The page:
Singing the alphabet song over and over again is more fun than writing lesson plans. Yes, the process can be creative, and it is more than helpful to have a clear overview of what you will do in class, but more often than not, it is a nuisance.
Writing a lesson plan is not an easy task—you need to know how to approach it and ensure you don’t leave out any essential elements. That’s where templates come in. We’ll show you what a good lesson plan template consists of, how to change your templates based on your teaching needs, and where to find high-quality, ready-made lesson plans (and templates!) that will make your life easier.
Why You Should Use a Lesson Plan Template
Your job as a teacher is to present targeted knowledge in a comprehensible and engaging way and ensure retention. This can be difficult to achieve if you don’t have a clear plan of how you’re going to approach your lessons and what you’ll do during the class, especially when working with younger students. Having a clear roadmap and knowing exactly what you’re going to do in each lesson is always a better option.
Using a template makes the lesson plan writing process easier as you don’t have to do everything from scratch or worry about leaving out any important elements. A template facilitates structuring your lesson and allows you to direct your time and efforts toward executing the lesson plan perfectly rather than creating it. A high-quality template enables you to:
- Save time while planning your lesson
- Organize your class time more efficiently
- Remember every important detail
- Have a better visual structure
In essence, a lesson plan template is a teacher’s planner. And if you’ve ever used a planner, you know how satisfying it is to fill it out and feel a bit more confident that you have things under control.
How To Make a Lesson Plan Template
When creating a lesson plan template by yourself, your approach will depend on several important factors. You can use a different lesson plan template for each subject or for a period it covers—you can have daily, weekly, monthly, or even yearly templates.
You should also consider the grade you’re teaching. E.g., if you are a high school teacher, the template you create for your needs won’t be useful for preschool lesson plans. High school lesson plan templates are usually way less colorful and allow more room for exploration and guided and independent practice parts of the lesson than the lesson plan templates for younger learners.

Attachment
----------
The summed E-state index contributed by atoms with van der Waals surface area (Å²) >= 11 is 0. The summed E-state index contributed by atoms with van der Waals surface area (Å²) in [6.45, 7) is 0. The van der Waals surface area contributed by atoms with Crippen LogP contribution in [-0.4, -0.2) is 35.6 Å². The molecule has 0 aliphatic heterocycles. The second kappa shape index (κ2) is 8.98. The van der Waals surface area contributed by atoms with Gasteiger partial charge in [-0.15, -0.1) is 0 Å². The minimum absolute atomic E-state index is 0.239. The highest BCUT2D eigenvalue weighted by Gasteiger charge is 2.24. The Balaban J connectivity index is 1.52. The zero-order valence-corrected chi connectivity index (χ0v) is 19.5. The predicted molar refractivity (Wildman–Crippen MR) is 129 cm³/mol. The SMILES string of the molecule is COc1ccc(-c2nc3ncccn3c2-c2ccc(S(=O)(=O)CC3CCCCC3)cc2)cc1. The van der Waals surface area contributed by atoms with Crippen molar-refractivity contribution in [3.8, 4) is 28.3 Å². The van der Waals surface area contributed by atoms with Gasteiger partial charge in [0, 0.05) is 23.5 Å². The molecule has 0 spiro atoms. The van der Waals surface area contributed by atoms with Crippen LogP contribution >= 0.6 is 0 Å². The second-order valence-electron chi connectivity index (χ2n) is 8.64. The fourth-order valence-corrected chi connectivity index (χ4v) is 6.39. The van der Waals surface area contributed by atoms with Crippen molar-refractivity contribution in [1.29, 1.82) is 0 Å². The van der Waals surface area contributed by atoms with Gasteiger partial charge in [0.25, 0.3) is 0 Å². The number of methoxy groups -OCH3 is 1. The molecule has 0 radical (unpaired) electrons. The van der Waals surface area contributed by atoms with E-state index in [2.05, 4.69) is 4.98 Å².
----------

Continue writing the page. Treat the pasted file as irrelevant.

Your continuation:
Regardless of the type of the lesson plan, most lesson plan templates contain the following sections:
- Lesson objectives
- Learning activities
- Assessment methods
- Homework assignments
Whether you’re making a plan for a single day or an entire year, your template must have the Objectives section. Lesson plan objectives help you define the outcomes of your lesson. To define a good objective for your lesson plan, you’ll need to answer questions like:
- What will students know by the end of the class?
- How will I verify whether they’ve gained new knowledge?
- What level of accuracy is needed to consider a lesson learned?
When you establish an objective, test it by using the S.M.A.R.T. formula. Your goal needs to be:
In the Materials section, you should leave enough room to list out all the materials you intend to use. If you’re teaching kids, that list tends to run long, so plan accordingly.
This section will essentially include a checklist of items such as:
- Printable worksheets
- PowerPoint presentations
- Devices (projectors, speakers, etc.)
- Various materials like crayons, glue, paper, chalk, etc.
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A significant part of the template should be devoted to exploring the subject of the lesson, instruction, and practice with your students. Be flexible and consider that students have varying learning styles and may respond to different learning activities.
This section of your lesson plan template should consist of different activities broken into five phases of instruction:
- Introductory phase for focusing students’ attention
- Previous knowledge check